All Things Considered

Weekdays from 3pm to 6pm C.T.

All Things Considered is the most listened-to, afternoon drive-time, news radio program in the country.  Tune in each day for news, analysis, and features from NPR, plus regular checks of regional news from the WKU Public Radio news team.  

NPR's first show, All Things Considered began broadcasts in 1971.  Each show consists of the biggest stories of the day, thoughtful commentaries, insightful features on the quirky and the mainstream in arts and life, music and entertainment, all brought alive through sound.

Visit the show's website.

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Author Interviews
3:31 pm
Fri May 3, 2013

Advice For New Dads From A Veteran Father Of Four

Little, Brown & Company

Originally published on Fri May 3, 2013 7:28 pm

Clyde Edgerton is the author of 10 novels, but his latest book is nonfiction — a guide for dads. Papadaddy's Book for New Fathers: Advice to Dads of All Ages opens with a summary of Edgerton's own family situation:

I have a daughter, Catherine, aged 30. I have a 9-year-old son, Nathaniel, a 7-year-old son, Ridley, and a 6-year-old daughter, Truma. I'm 68. The age gap between the younger kids and me is not something I think about much, because I feel physically about like I did when I was 40 — or at least, I think I do. I think I ...

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The Two-Way
3:06 pm
Fri May 3, 2013

Falling In Love Again: Face-Transplant Donor's Daughter Meets Recipient

Carmen Blandin Tarleton of Thetford, Vermont, right, is embraced by Marinda Righter, daughter of face donor Cheryl Denelli-Righter, at Brigham and Women's Hospital in Boston, Mass., on Wednesday.
Charles Krupa AP

Originally published on Fri May 3, 2013 7:28 pm

If there's one conversation you listen to today, make it Melissa Block's talk with Carmen Blandin Tarleton and Marinda Righter.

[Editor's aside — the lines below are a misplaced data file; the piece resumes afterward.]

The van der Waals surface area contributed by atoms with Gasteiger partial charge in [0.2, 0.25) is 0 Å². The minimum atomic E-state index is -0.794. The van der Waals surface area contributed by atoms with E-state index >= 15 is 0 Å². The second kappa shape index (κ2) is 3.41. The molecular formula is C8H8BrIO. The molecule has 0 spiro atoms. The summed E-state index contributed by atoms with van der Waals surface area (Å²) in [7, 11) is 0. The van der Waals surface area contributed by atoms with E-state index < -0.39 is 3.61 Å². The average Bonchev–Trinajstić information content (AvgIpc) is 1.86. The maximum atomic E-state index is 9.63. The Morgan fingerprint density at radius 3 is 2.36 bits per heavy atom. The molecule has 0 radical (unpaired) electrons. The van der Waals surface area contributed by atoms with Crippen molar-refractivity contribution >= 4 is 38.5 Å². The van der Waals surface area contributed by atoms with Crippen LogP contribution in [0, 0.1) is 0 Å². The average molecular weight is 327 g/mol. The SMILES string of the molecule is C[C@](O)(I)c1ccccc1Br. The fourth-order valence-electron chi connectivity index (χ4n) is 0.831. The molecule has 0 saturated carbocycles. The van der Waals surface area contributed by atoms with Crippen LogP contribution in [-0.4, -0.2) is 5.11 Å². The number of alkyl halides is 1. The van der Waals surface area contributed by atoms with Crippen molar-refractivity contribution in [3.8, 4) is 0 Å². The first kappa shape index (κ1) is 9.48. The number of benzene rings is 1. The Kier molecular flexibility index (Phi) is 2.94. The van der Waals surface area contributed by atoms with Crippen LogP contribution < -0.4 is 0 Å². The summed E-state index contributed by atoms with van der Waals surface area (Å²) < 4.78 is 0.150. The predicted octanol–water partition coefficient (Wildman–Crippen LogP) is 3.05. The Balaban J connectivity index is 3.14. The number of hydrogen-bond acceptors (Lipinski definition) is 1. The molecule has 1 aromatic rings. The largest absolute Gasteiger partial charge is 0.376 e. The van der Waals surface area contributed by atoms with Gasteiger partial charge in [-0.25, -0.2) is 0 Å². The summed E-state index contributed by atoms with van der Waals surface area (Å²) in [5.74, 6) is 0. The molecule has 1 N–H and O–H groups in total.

Tarleton, who was disfigured when her estranged husband poured Lye over her body, received a face transplant in February. This week, for the first time, Tarleton met Righter, the daughter of the face donor.

Righter and Tarleton embraced and then Righter asked Tarleton if she could touch her face.

"It was probably one of the best feelings I've had in my life," Tarleton told Melissa.

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It's All Politics
1:37 pm
Fri May 3, 2013

Democrats Have High Hopes Of Defeating Sanford In S.C.

Democrat Elizabeth Colbert Busch looks over at former Republican Gov. Mark Sanford during a debate Monday in Charleston, S.C., in the 1st Congressional District race.
Randall Hill Reuters/Landov

Originally published on Fri May 3, 2013 7:28 pm

Democrats have their best chance in more than three decades to win a South Carolina congressional seat in a special election Tuesday.

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Arts & Life
11:21 am
Fri May 3, 2013

Hey Teenagers! We Want To Hear Your Stories

Are you the next Radio Diaries teen diarist?
M Mujdat Uzel iStockphoto.com

Originally published on Fri May 10, 2013 7:49 pm

Are you a teenager with a story to tell? NPR and Radio Diaries want to hear it. Write it down, photograph it (and record it if you want) and then submit it to the storytelling site Cowbird.

Beginning in 1996, Radio Diaries gave tape recorders to five teenagers to create audio diaries about their lives. Starting on May 6, All Things Considered will revisit these original diarists, now in their 30s, to document their lives for NPR listeners.

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Economy
4:27 pm
Thu May 2, 2013

Housing Recovery Lifts Other Sectors, Too

Chevy trucks line the lot of a dealer in Murrysville, Pa. Sales were up by double digits at Chrysler, General Motors and Ford last month.
Gene J. Puskar AP

Originally published on Thu May 2, 2013 5:00 pm

The government's employment report for April comes out Friday. It's an important measure of the economy's health and the advance signals have been mixed. One report this week showed layoffs falling to a five-year low, but another suggests disappointing jobs creation.